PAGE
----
In retrospect, Tim Burton—whose career has grown steadily less interesting as his budgets have increased—seems like precisely the wrong person to laud the work of Ed Wood, whose Plan 9 From Outer Space has been called the worst movie ever made. (Although if he were around today, Wood would be the new Tommy Wiseau.) But Ed Wood is filled with genuine affection for Wood’s no-budget creations—cardboard tombstones, rubber octopus, and all—and it finds genuine pathos in Wood’s relationship with Bela Lugosi (Martin Landau), then an aging addict who died before Plan 9 had finished. Johnny Depp’s lead performance, a rare (for him) balance of mischief and discipline, is a career highlight, and Bill Murray’s brief turn as a melancholy homosexual opened the door for Rushmore and Lost In Translation.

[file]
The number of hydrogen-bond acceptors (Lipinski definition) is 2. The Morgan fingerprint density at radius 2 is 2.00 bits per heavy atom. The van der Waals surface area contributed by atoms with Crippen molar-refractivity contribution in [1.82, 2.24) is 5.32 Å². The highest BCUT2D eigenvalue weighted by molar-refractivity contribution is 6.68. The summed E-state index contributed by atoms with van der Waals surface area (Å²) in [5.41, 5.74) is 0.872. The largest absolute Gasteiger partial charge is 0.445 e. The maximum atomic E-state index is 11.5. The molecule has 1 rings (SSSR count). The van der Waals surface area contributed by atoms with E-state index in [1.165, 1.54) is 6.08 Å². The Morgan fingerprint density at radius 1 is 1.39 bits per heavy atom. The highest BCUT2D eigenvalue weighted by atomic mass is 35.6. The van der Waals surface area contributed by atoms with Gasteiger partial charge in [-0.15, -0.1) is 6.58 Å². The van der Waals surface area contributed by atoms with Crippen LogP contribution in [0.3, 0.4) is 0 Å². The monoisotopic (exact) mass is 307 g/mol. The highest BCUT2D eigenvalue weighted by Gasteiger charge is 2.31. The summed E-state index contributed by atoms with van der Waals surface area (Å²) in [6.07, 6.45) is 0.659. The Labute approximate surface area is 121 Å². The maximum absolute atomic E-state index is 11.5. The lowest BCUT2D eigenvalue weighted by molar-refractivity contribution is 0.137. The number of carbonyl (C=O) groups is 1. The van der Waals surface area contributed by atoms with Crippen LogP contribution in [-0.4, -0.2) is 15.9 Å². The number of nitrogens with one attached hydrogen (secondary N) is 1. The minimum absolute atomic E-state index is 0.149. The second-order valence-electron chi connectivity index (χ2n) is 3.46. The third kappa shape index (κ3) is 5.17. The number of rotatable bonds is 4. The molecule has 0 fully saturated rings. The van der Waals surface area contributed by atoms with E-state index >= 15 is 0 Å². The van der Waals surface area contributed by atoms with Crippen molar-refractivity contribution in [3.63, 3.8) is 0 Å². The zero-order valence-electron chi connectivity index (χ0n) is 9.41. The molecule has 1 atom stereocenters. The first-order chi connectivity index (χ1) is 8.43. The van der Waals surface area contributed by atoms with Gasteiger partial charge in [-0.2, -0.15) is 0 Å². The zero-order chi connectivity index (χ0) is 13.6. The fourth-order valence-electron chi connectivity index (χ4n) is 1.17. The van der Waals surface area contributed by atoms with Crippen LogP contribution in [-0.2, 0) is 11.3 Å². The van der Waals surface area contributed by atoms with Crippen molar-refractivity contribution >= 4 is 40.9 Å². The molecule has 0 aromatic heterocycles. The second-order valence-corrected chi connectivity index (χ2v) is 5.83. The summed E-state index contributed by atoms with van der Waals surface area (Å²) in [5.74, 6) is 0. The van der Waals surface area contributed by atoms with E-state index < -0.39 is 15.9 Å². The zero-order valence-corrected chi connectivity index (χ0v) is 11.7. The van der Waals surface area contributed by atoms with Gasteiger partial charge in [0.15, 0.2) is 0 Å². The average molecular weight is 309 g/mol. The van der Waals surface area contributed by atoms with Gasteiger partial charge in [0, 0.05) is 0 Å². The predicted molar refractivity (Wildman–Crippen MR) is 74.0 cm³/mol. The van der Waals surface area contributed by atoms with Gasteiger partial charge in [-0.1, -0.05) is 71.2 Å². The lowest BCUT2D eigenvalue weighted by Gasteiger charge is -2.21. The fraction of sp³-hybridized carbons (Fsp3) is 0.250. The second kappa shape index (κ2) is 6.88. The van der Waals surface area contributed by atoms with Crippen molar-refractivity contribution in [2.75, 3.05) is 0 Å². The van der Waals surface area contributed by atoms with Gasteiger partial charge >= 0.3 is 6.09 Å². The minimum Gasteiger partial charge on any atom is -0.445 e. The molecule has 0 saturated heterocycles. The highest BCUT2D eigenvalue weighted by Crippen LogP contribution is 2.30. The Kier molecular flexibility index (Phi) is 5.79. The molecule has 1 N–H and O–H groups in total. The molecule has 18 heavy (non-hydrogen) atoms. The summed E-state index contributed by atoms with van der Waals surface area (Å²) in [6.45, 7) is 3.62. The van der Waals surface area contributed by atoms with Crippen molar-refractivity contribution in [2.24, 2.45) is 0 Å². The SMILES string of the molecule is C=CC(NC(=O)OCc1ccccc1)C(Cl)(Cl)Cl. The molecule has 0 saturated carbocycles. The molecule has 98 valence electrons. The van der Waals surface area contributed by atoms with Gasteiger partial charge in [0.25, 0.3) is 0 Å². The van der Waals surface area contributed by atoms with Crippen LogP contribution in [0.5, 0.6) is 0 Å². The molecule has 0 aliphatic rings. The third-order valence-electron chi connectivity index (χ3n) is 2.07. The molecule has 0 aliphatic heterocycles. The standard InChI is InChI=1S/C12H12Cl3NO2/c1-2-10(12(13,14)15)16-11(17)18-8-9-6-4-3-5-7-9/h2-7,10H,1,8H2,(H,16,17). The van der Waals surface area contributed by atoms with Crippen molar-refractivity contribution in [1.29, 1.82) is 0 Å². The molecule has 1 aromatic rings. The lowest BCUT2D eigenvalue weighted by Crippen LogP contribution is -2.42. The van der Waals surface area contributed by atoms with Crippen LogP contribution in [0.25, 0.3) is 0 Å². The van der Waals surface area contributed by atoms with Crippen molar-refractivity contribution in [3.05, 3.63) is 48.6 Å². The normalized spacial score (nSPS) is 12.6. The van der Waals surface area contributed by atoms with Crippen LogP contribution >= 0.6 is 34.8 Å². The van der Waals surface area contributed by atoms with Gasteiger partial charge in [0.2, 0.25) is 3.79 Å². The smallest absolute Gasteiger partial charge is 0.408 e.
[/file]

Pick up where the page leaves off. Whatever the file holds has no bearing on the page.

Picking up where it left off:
47. Starship Troopers (1997)
Paul Verhoeven’s gonzo satire was destined, even designed, to be misunderstood. An action spectacle with the heart of a Grade-Z creature feature, the movie was derided as “90210 in space,” missing the fact that Verhoeven deliberately cast blandly good-looking actors as fodder for the movie’s militaristic mill. Stealing shots from Triumph Of The Will, the story of a society abandoning individual rights, and even identities, in response to an alien invasion, Starship Troopers is a wicked, acidic comment on how easily people can be convinced to trade freedom for security. That it also functions for the unaware as a full-throated Fascist recruiting ad is part of its brilliance. Verhoeven admits and even indulges its appeal before turning it inside out.